• - (2/6/2013) - Connectors for electronic equipment - Tests and measurements - Part 28-100: Signal integrity tests up to 1 000 MHz on IEC 60603-7 and IEC 61076-3 series connectors - Tests 28a to 28g
  • - (2/6/2013) - Mechanical structures for electronic equipment - Tests for IEC 60917 and IEC 60297 - Part 3: Electromagnetic shielding performance tests for cabinets and subracks
  • - (2/6/2013) - Environmental testing - Part 2-65: Tests - Test Fg: Vibration - Acoustically induced method

See IEC for additional information.

EU - Product Safety and Market Surveillance

Recently, the European Commission (EC) proposed new legislative and non-legislative measures to improve consumer product safety and strengthen market surveillance of all non-food products in the European Union (EU), including those imported from third countries.

The package was adopted by the EC on February 13, 2013, and will be discussed in the European Parliament and in the Council, and is expected to come into effect in 2015.

The main elements of the proposal are:

  • Alignment of the general obligations of economic operators to ensure the safety of all consumer products with clearer responsibilities for manufacturers, importers and distributors.
  • More effective tools to enforce safety and other product-related requirements and to take action against dangerous and non-compliant products across all sectors through a single set of coherent rules for market surveillance.
  • Improved traceability of consumer products throughout the supply chain - enabling a swift and effective response to safety problems (e.g. recalls).
  • Creation of a more cooperative system of market surveillance across the EU.
  • Streamlined procedures for the notification of dangerous products, and synergies between the existing Rapid Alert Information System (RAPEX) and the Information and Communication System for Market Surveillance (ICSMS).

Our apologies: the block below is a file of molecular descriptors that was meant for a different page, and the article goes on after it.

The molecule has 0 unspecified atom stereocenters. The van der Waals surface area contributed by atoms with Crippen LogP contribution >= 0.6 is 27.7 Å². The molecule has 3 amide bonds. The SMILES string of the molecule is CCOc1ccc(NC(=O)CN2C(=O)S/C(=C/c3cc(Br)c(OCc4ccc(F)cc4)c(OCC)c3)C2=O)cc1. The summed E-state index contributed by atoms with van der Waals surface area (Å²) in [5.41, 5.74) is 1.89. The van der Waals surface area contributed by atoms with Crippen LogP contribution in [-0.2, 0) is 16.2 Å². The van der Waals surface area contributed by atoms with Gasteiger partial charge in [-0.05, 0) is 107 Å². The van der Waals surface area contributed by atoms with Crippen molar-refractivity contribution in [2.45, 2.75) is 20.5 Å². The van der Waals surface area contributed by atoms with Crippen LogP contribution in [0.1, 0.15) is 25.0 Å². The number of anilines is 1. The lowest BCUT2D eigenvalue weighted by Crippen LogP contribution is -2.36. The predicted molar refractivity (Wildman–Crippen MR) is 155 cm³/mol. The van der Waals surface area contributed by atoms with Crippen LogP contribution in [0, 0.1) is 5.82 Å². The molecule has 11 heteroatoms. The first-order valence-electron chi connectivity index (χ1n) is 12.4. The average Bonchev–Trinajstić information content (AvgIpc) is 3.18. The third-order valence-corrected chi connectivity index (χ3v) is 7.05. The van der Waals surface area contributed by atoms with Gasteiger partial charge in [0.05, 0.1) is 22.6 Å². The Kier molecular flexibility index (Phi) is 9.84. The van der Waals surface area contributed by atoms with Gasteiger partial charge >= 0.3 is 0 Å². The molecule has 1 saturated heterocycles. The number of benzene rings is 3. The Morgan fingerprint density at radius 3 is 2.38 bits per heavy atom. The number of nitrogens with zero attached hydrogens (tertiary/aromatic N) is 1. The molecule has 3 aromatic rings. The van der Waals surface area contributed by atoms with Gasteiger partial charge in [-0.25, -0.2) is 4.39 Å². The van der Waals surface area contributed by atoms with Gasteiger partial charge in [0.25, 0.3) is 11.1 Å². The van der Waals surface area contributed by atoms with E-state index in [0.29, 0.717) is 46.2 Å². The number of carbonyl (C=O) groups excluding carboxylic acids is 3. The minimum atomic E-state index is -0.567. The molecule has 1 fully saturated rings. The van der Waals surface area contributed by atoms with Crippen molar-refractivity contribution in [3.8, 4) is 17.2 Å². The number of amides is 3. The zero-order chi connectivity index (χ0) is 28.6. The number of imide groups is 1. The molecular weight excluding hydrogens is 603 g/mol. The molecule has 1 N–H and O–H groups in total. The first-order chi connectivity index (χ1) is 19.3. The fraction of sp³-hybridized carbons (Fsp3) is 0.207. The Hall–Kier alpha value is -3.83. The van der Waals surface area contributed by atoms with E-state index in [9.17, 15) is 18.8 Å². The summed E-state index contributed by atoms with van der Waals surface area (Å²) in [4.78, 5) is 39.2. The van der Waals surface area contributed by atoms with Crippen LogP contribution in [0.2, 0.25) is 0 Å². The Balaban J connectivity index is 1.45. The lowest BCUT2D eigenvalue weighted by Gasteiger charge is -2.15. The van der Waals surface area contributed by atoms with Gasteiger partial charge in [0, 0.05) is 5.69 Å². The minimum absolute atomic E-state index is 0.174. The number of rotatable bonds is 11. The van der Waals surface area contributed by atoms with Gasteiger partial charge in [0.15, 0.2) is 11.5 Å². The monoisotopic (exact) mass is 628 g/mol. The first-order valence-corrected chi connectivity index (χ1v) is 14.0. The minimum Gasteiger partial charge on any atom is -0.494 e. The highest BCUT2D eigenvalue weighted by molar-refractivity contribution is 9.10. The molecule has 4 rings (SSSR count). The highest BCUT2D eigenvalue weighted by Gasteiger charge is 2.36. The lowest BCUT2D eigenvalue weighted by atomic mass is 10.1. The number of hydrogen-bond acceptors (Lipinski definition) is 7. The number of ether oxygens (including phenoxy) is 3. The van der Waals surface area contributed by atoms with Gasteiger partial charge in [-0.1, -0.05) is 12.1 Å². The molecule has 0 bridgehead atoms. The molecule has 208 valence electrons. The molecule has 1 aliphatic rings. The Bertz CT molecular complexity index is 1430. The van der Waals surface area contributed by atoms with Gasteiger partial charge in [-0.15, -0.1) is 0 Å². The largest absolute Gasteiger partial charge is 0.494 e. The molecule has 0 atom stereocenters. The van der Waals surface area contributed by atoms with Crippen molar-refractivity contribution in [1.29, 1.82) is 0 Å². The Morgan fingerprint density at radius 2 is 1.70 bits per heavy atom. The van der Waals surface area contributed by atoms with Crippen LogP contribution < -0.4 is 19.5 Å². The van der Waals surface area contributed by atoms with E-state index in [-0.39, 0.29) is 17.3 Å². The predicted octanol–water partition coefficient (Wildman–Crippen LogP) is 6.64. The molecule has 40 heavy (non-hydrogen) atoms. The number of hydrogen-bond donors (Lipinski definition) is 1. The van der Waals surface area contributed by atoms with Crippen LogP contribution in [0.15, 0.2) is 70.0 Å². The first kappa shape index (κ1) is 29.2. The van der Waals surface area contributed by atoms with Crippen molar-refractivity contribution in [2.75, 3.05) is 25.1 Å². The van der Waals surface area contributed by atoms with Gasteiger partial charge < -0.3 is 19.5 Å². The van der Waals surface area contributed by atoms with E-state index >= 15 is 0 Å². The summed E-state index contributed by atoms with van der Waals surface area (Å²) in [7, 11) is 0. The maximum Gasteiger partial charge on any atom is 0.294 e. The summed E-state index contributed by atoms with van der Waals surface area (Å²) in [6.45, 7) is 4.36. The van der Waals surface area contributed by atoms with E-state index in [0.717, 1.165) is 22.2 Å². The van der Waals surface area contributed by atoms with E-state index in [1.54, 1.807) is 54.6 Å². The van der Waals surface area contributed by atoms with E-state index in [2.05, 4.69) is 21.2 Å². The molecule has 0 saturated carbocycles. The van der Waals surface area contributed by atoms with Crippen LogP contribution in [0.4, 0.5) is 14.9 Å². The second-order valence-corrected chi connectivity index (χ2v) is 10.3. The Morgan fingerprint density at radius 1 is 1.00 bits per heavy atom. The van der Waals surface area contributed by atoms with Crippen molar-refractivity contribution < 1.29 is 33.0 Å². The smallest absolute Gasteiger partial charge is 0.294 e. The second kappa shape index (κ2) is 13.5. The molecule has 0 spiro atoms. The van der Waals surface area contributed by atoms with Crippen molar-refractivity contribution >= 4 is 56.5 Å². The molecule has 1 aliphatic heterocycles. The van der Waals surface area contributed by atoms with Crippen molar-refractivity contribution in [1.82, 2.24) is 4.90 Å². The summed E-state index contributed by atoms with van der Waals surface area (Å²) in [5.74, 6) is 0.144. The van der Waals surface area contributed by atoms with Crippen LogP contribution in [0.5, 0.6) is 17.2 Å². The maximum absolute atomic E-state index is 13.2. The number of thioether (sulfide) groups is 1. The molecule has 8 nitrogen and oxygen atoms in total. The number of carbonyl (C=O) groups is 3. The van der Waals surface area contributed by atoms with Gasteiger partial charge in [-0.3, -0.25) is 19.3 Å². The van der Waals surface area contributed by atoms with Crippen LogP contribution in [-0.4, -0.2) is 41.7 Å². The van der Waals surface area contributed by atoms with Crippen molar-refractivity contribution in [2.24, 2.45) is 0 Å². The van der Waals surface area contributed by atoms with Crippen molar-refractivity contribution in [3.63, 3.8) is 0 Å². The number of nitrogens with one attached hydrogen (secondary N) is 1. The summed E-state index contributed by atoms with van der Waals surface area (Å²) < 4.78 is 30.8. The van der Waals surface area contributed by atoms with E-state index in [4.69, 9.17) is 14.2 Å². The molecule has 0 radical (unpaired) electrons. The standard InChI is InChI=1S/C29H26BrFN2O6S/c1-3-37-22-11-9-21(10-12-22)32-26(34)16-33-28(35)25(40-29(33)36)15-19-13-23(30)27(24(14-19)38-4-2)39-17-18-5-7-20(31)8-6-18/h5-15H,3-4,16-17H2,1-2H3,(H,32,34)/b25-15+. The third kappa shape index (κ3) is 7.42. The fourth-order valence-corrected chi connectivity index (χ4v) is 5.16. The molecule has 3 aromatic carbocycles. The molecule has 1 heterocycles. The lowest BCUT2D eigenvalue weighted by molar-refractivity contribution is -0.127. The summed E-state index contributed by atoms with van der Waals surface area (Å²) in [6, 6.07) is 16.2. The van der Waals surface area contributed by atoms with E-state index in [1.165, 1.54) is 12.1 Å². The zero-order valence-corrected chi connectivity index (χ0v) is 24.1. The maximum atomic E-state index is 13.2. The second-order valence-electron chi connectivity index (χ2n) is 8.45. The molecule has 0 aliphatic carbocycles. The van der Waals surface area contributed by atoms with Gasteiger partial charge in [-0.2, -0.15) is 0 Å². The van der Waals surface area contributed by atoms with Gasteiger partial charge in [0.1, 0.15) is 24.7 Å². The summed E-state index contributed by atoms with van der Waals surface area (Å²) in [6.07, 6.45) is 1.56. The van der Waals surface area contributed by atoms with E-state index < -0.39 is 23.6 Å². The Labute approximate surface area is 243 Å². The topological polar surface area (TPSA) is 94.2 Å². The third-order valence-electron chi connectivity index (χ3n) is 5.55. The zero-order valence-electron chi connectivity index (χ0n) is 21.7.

When adopted by the European Parliament and by the Council, the new rules will be enforced by the national market surveillance authorities in the Member States which will benefit from strengthened cooperation and enhanced tools to carry out controls。

India - Safety Approval Scheme

India’s Ministry of Communications and Information Technology (MCIT) recently announced the Electronics and Information Technology Goods Order (Requirements for Compulsory Registration), which is expected to go into effect on March 7, 2013.

The Order requires that certain electronic products imported to, manufactured in, stored, distributed or sold in India must conform to the Indian safety standards and these products must then be registered as compliant。

Prior to registering products, manufacturers/importers/distributors must first register themselves with the Bureau (Department of Electronics and Information Technology, of the Ministry of Communications and Information Technology, Government of India).

Compliant products must bear the mark “Self Declaration - Conforming to IS xxxxxx” on the product or its packaging. Where the product is not packaged and it is impractical to mark the product, the marking can be placed on a Test Certificate relating to the product.

The scheme currently includes a provision for samples of product (or product family) to be drawn and tested to ensure compliance on a regular basis (once every two years)。

Additionally, samples of product must be tested every two years to ensure compliance on an ongoing basis.

Brazil - ANATEL Enforcement of Labeling

Recently we have learned that Brazil’s ANATEL is more strictly enforcing their labeling guidelines for small products。

ANATEL Resolution 242 (with label guidelines) has not changed, but in the past, ANATEL accepted placement of the ANATEL label (and interference/SAR mandatory statements in Portuguese) in the User Manual for smaller sized products if a “labeling declaration” was obtained from ANATEL to utilize this method.

Currently, all labeling declarations are being rejected by ANATEL, even for products with dimensions of 5 cm and less.  New approval applications are being affected by this process change, however previously approved imports may be impacted as well.